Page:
Thirteen needles are simultaneously zinging in and out of Adam Metzger’s shoulder.
The 27-year-old is unruffled. He stares unblinkingly out the storefront window of Taboo Tattoo, a studio in the Bishop Arts District of Dallas. To his right, Cody Biggs shades blue into a square of the Texas state flag. His movements are sure, even.
The buzzing suddenly falls silent. Biggs pauses to dunk the handpiece into a thimble-sized plastic cup of ink, then turns back to his canvas. Metzger’s shoulder is pink and puffy, weeping streams of ink and blood.
“How are you doing, buddy?” Biggs asks, rubbing on ointment in counterclockwise circles.
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“It doesn’t feel good, man,” Metzger responds. “But I’ve definitely felt worse pain.”
Plenty of people know what he’s been through. As of 2012, 1 in 5 adults had a tattoo, up from 14 percent in 2008, a Harris Interactive Poll found. And when safety standards are followed, tattoos are usually trouble-free.
But tattoos can pose health risks that many people might not consider: Unsterilized tools or contaminated ink can lead to infection, scarring, blood-borne diseases and other, less-obvious issues.
‘Like a minor surgery’
“(Tattoos are) becoming much more common, but you still have to be careful,” says Dr. Bryan Wasson, an internal medicine physician at Baylor Scott & White Medical Center at Irving, Texas. “A tattoo is like a minor surgery. You clean and shave the skin like you’re going to operate. You use surgical tools. There are dangers. So be careful in your selection.”
During the procedure, a gun with needles punctures the top layer of the skin, depositing pigment in a deeper layer called the dermis. As the skin heals, the ink remains trapped below the surface.
“When you get a tattoo, you bleed,” said Dr. Donna Casey, an internal medical specialist at Texas Health Presbyterian Hospital. “Because you are bleeding, anything in contact with the tattoo – bacteria, viruses – can get into the wound and your entire body. It’s like having a bite on your leg or a gigantic abrasion.”
Contaminated inks were the cause of an outbreak of serious infections in four states in late 2011 and early 2012. These infections were caused by a type of fast-growing bacteria that caused red, itchy bumps to severe sores requiring surgery. The 22 cases were associated with inks contaminated before distribution or just before tattooing.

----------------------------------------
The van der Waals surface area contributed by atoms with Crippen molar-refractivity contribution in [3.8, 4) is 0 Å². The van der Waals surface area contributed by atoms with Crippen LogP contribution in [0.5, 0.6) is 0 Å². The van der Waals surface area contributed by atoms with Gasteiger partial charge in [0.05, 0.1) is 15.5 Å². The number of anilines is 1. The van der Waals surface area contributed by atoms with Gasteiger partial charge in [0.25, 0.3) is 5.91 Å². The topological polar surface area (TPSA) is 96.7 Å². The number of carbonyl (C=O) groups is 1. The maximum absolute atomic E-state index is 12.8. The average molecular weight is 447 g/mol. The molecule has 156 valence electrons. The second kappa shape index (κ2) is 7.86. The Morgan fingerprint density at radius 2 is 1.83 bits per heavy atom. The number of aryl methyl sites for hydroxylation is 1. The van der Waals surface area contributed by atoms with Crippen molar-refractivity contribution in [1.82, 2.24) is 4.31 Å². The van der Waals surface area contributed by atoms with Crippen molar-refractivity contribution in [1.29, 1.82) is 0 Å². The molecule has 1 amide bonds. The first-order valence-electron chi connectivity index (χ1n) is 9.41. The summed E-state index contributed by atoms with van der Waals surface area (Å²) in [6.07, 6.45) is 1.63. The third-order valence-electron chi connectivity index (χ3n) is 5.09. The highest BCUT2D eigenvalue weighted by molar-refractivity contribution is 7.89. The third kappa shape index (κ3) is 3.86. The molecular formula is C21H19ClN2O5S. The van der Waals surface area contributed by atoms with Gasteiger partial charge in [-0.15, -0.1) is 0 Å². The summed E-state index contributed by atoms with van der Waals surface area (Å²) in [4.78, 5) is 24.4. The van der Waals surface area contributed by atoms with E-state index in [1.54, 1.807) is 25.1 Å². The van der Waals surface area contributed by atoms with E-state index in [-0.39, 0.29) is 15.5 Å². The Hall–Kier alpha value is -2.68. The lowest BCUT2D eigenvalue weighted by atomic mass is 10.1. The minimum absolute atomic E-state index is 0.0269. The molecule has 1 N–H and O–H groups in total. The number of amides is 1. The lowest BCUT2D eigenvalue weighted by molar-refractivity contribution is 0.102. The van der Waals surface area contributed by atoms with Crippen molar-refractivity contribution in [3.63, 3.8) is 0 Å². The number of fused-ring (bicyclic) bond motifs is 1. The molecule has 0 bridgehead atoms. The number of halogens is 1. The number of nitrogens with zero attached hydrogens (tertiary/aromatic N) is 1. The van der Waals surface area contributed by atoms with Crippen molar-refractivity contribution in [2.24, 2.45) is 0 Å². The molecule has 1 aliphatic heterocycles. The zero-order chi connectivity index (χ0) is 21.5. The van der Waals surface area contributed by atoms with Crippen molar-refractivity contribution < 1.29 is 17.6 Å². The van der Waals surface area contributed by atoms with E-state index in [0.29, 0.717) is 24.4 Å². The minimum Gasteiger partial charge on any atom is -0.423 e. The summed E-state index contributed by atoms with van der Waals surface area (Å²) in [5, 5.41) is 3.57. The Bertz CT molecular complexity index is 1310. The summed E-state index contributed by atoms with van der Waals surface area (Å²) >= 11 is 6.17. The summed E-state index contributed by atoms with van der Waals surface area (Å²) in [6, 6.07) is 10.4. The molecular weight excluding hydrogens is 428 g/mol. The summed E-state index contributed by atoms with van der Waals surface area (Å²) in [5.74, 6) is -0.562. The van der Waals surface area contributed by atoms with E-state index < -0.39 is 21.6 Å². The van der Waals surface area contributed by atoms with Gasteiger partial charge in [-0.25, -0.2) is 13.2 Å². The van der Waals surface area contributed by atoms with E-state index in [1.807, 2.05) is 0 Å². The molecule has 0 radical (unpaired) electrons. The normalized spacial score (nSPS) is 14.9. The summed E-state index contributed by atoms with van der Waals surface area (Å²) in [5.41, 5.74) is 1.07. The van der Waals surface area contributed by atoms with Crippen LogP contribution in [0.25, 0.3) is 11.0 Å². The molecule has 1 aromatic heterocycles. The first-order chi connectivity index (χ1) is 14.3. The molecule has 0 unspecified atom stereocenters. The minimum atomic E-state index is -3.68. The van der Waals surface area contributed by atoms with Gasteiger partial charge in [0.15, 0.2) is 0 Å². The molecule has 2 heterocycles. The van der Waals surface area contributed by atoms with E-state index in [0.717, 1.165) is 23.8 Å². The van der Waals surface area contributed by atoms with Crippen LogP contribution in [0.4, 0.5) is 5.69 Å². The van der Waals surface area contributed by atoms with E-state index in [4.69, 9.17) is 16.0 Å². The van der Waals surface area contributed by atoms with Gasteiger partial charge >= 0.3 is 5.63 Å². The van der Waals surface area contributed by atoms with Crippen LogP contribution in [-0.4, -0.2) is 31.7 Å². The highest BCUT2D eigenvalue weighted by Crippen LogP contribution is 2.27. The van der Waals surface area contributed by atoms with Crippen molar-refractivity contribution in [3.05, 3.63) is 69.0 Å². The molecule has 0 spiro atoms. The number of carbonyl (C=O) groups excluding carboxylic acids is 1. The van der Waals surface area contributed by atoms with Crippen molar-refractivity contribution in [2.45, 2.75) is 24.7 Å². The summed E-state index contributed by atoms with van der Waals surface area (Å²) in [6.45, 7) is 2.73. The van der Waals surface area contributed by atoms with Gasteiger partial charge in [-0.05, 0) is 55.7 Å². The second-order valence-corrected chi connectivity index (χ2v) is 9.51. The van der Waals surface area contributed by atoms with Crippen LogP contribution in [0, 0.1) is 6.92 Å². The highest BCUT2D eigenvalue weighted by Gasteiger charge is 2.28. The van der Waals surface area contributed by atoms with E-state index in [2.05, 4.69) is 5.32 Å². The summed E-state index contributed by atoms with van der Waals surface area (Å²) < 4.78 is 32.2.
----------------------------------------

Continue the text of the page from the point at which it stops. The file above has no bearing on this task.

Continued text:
Ingredients in tattoo ink vary, but they can contain metals, powders or other organic compounds in a liquid base. Problems can range from allergic reactions to scarring and the formation of bumpy knots called granulomas, more common in people with darker skin. The long-term effects of ink are still unknown.
“We know that the ink will gain access to your bloodstream,” Wasson says. “I had a young gentleman come in, and he had a lymph node under his arm that was swollen. When we biopsied it, we found ink from his tattoo. We don’t really know what happens internally.”
In rare cases, inks containing metallic pigments can cause swelling during magnetic resonance imaging, or MRIs.
Masking skin cancers
Tattoos can also prevent the early detection of skin cancer, says Peter Beitsch, a surgeon specializing in melanoma at Medical City Dallas Hospital. The ink can camouflage changes in asymmetry, borders, color and diameter, the “ABCDs” of melanoma detection. This is important for fair-skinned or red-haired people, who already have a higher risk of developing skin cancers.
“Sometimes when you cover up moles, the ink from the tattoo will mask changes in the mole,” he says. “It’s not common. But if you cover up enough moles, some of them are going to turn bad, into a lethal kind of skin cancer.”
The Food and Drug Administration regulates tattoo ink but considers it a cosmetic and intervenes only when problems arise. The FDA has not actually approved any tattoo ink, and there is no specific requirement that explicitly says tattoo inks must be sterile.
“Tattoo inks are not highly regulated,” Do says. “Many of the pigments are industrial grade, and none are currently FDA-approved. Although tattooing has been practiced for thousands of years, there are few studies regarding their safety.”
Theresa Eisenman, a spokeswoman for the FDA, said this is because no sponsor has signed the required petition and provided the data needed to decide whether dye is safe for tattooing.